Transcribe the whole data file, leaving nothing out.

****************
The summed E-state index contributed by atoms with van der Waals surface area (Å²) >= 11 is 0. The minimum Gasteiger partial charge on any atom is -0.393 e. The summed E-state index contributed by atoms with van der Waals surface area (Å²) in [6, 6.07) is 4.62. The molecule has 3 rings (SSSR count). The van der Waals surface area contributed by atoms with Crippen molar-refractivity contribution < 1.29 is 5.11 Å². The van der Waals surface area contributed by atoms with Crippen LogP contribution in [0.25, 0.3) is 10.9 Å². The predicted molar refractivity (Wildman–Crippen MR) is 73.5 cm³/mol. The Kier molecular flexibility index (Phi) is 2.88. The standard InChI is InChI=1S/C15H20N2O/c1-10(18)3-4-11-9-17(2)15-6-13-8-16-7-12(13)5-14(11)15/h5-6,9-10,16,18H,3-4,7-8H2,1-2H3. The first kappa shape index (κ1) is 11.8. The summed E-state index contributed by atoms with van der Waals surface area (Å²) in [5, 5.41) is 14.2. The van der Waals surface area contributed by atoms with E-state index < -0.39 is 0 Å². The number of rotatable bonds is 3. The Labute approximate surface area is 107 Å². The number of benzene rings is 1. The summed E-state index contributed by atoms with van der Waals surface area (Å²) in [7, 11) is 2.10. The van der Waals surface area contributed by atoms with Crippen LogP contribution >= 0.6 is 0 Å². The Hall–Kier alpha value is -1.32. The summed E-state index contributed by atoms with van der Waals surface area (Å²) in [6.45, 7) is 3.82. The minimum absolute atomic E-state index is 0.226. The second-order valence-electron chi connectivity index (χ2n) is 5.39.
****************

The summed E-state index contributed by atoms with van der Waals surface area (Å²) >= 11 is 0. The minimum Gasteiger partial charge on any atom is -0.393 e. The summed E-state index contributed by atoms with van der Waals surface area (Å²) in [6, 6.07) is 4.62. The molecule has 3 rings (SSSR count). The van der Waals surface area contributed by atoms with Crippen molar-refractivity contribution < 1.29 is 5.11 Å². The van der Waals surface area contributed by atoms with Crippen LogP contribution in [0.25, 0.3) is 10.9 Å². The predicted molar refractivity (Wildman–Crippen MR) is 73.5 cm³/mol. The Kier molecular flexibility index (Phi) is 2.88. The standard InChI is InChI=1S/C15H20N2O/c1-10(18)3-4-11-9-17(2)15-6-13-8-16-7-12(13)5-14(11)15/h5-6,9-10,16,18H,3-4,7-8H2,1-2H3. The first kappa shape index (κ1) is 11.8. The summed E-state index contributed by atoms with van der Waals surface area (Å²) in [5, 5.41) is 14.2. The van der Waals surface area contributed by atoms with E-state index < -0.39 is 0 Å². The number of rotatable bonds is 3. The Labute approximate surface area is 107 Å². The number of benzene rings is 1. The summed E-state index contributed by atoms with van der Waals surface area (Å²) in [7, 11) is 2.10. The van der Waals surface area contributed by atoms with Crippen LogP contribution >= 0.6 is 0 Å². The Hall–Kier alpha value is -1.32. The summed E-state index contributed by atoms with van der Waals surface area (Å²) in [6.45, 7) is 3.82. The minimum absolute atomic E-state index is 0.226. The second-order valence-electron chi connectivity index (χ2n) is 5.39.